Like Graziano, Maluf says this cooperation and involvement has been crucial to the strong performance of programmes like Zero Hunger.

“All of us are in favour of strengthening the role of the state, but we understand that poverty cannot be defeated without the participation of everyone,” Maluf told IPS.

This participation is as varied as the ethnic and socioeconomic diversity represented at the conference.

Many of the traditional communities that elected and sent delegates have specific names, such as “quilombos” (black communities originally established by runaway African slaves); “babassu coconut quebradeiras” or breakers (women who gather and break the fruit of the babassu palm tree); ribeirinhos (riverbank-dwellers); “fathers and mothers of candomblé” (the priests of candomblé, an African-Brazilian religion), and small-scale fishers.

A doctor who was a delegate from Pernambuco in the Northeast asked to address the conference to request that the speciality of nutritionist be incorporated in the public health system, while a peasant farmer from the central state of Tocantins demanded enforcement in his state of the law stipulating that one-third of government food purchases be from family farms.

Another delegate called for the modernisation of the tanks being built in the rainwater collection programme in the semi-arid Northeast.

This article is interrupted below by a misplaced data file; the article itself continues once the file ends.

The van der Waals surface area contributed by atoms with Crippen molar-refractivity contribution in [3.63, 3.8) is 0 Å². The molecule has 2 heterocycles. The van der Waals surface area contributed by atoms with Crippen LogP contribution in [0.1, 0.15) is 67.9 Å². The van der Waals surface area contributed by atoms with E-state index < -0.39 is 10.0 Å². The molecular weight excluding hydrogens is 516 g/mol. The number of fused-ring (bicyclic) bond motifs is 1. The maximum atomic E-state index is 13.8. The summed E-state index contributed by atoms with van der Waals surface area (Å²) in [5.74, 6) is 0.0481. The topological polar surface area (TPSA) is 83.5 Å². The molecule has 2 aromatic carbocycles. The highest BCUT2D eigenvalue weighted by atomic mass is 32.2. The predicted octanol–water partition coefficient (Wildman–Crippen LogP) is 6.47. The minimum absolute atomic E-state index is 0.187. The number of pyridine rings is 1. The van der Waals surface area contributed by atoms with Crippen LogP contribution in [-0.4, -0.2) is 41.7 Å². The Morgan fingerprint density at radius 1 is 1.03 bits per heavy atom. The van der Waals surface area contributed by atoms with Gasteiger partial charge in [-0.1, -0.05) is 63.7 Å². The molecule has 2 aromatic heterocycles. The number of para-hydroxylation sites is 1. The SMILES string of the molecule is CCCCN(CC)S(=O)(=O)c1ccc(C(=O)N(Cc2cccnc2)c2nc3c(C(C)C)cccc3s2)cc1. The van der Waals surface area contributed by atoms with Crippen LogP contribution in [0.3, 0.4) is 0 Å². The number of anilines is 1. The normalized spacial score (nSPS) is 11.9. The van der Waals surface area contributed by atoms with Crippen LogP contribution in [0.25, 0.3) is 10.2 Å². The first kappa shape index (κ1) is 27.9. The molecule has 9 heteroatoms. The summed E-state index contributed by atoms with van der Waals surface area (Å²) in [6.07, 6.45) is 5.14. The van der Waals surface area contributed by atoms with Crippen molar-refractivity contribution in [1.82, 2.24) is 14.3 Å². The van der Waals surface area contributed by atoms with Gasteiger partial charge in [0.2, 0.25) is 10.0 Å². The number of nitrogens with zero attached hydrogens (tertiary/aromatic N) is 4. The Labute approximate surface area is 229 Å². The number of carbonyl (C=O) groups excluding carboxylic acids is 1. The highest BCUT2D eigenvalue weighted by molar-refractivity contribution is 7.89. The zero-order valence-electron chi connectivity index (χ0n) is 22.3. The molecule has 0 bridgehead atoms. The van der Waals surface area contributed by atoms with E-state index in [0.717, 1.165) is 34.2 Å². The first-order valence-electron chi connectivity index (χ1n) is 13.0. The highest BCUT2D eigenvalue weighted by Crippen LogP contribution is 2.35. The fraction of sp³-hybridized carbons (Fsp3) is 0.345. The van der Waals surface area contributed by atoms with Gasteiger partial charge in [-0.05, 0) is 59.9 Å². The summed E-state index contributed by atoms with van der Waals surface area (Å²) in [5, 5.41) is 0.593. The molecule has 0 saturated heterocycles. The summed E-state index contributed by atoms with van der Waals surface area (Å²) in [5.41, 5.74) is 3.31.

“Brazilian society is still highly authoritarian and conservative, with a very stingy elite that has a history of social inequality – one of the worst levels of inequality in the world,” said Maluf.

“What these programmes have done, besides their specific positive impact, was to revive the debate on social policy in Brazil, which was dormant,” he added.

Despite the strides made, there are still pending challenges in the fight against hunger in South America’s giant. Although some 48.7 million Brazilians have been pulled out of poverty since 2003 according to a study by the Getulio Vargas Foundation, around 16 million still live on less than 41 dollars a month.

These people, the poorest of the poor, are the targets of the Brazil Without Misery programme launched by Rousseff, which aims to eradicate extreme poverty by 2014.


FAO Says Traditional Crops Key to Facing Climate Change

By Think to Sustain